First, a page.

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    • Oh thank you =). I do hope to inspire people to take their own journeys, when and where they may. Favourite place? Gee, that’s hard – the place I wish I could live is Ljubljana, Slovenia. My favourite to work is Thailand, and my favourite for exploring and discovering (so far) is the UK. have you found favourites yet? (& I dislike the smell of ‘antipasti’ too!).

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      • Oh I love the smell of antipasti. T’was my friend who spoilt my day.
        In Europe I have never been east of Greece so Slovenia is not my patch. I tried to take the Fam to Yugoslavia this summer but ended up in Puerto Pollenca, Mallorca which, 10 years later, is still fab.
        Thailand I know well. see most of my Photo challenge weekly. I go there almost every year.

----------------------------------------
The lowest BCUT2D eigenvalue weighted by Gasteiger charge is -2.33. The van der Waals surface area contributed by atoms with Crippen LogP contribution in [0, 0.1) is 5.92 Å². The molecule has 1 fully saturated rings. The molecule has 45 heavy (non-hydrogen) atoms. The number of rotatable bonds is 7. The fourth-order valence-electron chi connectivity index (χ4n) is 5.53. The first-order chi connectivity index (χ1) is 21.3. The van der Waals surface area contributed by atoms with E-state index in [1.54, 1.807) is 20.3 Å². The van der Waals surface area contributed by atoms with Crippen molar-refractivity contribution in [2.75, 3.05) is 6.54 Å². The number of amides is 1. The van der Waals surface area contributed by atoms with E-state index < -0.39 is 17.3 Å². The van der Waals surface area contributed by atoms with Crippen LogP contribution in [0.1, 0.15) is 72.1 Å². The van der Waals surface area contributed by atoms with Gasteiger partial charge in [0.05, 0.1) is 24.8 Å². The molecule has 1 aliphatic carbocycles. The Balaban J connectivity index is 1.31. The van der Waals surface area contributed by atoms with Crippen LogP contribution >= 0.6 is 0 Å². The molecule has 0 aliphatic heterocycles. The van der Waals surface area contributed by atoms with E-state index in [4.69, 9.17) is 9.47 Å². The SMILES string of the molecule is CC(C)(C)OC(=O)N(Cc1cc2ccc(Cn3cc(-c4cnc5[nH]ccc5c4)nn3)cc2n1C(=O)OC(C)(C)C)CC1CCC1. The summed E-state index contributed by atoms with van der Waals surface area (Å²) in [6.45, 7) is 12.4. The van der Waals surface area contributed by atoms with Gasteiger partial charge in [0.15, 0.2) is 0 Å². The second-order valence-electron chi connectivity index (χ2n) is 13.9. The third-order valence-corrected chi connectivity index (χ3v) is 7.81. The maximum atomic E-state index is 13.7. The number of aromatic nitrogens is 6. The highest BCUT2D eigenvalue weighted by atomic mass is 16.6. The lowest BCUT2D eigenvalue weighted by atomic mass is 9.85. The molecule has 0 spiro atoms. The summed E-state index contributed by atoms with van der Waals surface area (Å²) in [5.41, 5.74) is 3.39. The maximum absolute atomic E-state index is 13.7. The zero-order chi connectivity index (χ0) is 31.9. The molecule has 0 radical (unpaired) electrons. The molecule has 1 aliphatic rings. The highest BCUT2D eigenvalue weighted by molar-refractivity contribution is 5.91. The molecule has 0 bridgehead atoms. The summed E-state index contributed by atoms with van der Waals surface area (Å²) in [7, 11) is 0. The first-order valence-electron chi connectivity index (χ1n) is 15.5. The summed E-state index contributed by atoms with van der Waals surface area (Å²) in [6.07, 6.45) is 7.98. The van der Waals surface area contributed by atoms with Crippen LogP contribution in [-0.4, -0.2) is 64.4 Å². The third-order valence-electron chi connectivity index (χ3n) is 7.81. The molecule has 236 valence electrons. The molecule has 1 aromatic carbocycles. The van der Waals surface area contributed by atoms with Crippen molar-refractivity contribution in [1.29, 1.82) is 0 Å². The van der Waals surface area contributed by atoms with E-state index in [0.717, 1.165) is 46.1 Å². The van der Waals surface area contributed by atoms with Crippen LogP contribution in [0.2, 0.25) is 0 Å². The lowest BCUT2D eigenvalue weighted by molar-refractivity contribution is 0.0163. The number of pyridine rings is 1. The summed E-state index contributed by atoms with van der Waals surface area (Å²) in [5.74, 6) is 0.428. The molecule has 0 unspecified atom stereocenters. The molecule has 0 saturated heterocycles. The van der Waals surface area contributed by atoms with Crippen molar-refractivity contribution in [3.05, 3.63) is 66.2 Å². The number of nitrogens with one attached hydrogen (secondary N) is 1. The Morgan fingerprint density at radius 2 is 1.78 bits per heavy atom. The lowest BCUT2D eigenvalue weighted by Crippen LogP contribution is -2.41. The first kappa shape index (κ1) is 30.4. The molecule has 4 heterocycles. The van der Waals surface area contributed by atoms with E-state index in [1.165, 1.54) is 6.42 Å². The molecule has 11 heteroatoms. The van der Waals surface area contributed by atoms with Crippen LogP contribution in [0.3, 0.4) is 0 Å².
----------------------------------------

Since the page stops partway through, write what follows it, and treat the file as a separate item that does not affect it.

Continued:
And, to keep a bit of the mystery, I do not come from where I live. By a lot of milesI Do love your background map. It gets my heart racing.

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  4. Oh gosh …. you are so right in many ways !!
    There are lovely pockets of UK and people to go with it …. on the otherhand we can be a most ‘unlovely’ sort when observed on many occasions . I love my country but sometimes I just think ..the little ones bawling in pushchairs or being shouted at to ‘ gerrin in there and stop yer cryin or I’ll give you summut to moan about’ just don’t stand a chance . Too may excuses are given for bad attitudes, manners, generally for not being ‘nice’ to each other I feel .
    Anyway mustn’t go on …. Loving your wanderings and observations 🙂

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  5. We found that English people in general couldn’t get over the distances we were prepared to drive while we were on holiday. I guess it’s because here in Australia everywhere is a long way from anywhere else. We think nothing of a two hour drive each way in one day just to go to Brisbane to see a show or an exhibition. It would be the same for you in Canada.